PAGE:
PoS Feb 2013 | Don’t bet the farm!
Nothing ventured, nothing gained. But how much risk is good? Is it worth betting the farm? The Lance Armstrong episode may have a lesson.
In January 2013 Armstrong confessed to having used banned drugs during his professional cycling career between 1998 and 2005. It was too late. In 2012 the US Anti-Doping Agency (USADA) had banned him for life from all sporting competition and the International Cycling Union (UCI) had stripped him of all seven Tour de France titles.
Answer to the first question lies partly in his belief that most cyclists at the top used performance-enhancing drugs. He may have convinced himself that if he didn’t he wouldn’t win.
It can explain why Armstrong used dope one time, or twice. But why did he continue to? Why didn’t he realise that he might lose everything if he was found out?
Framing and Decision-making – Armstrong’s decision to continue doping is best explained by the deep aversion human beings have for losses. A loss of $ 100 hurts more than the joy of winning the same amount. He may have felt he had to choose between losing options.
Stop doping and certainly lose races and the growing reputation as the world’s foremost road race cyclist – he was on his way to winning seven consecutive Tour de France titles. Or, continue using banned substances, maybe escape detection and continue to win laurels.
Between the two the latter appeared more attractive. Armstrong ignored the implicit attendant risk that being found out would lead to far greater losses.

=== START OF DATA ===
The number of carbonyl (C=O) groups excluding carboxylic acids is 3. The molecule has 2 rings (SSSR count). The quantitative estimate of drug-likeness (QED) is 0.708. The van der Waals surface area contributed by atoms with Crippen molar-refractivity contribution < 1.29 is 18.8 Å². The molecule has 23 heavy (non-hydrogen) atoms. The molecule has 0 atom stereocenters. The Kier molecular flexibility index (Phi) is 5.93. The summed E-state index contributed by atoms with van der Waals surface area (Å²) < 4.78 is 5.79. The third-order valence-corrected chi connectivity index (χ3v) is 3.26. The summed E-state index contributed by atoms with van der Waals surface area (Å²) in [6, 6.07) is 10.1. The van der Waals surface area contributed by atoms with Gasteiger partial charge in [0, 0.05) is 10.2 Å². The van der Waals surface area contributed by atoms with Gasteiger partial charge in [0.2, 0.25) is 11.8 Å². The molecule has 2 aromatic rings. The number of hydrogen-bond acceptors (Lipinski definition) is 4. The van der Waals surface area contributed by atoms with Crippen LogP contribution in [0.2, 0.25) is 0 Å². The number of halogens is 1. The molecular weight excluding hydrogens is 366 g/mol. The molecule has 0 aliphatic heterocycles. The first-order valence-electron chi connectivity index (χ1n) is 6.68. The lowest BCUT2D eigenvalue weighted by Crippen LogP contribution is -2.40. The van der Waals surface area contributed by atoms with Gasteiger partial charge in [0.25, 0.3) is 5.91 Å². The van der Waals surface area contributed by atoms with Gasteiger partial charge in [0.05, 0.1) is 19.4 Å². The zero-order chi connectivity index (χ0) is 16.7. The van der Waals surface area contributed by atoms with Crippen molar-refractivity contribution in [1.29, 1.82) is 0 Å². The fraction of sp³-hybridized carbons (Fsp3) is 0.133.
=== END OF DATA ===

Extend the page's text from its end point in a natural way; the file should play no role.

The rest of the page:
Framing affects decision-making in remarkable ways. When choosing between gains we become risk averse. Faced with choices between losses people tend to take undue risk, as Armstrong did.
He made the risky choice just as Ramalinga Raju continued to cook Satyam’s books for eight long years. We make similar mistakes. We drive faster when running late to catch a plane. It doesn’t occur to us that it increases the chance of a grave accident.
Framing choices between losses also explains why Armstrong continued to vehemently deny accusations, the USADA report on his doping practice, and testimonies including those from some of his former teammates.
He could have admitted years ago, accepted a few years’ ban and returned to competitive sport. He didn’t. Intransigence cost him respect and adulation of millions of fans and admirers.
Risk, Gain, & Cost of Failure – Nobel laureate Daniel Kahneman showed that when framing choices between losses, risk seeking behaviour blinds us to the worst outcomes.
The future is uncertain and human judgement fallible. That is why it is unwise to bet the farm. Risk, gain, and cost of failure must be weighed together. That advice was good for Lance Armstrong, and is good for us as individuals and managers.
Business Strategy Consultant
For more on framing effects, read Overcoming Decision Flaws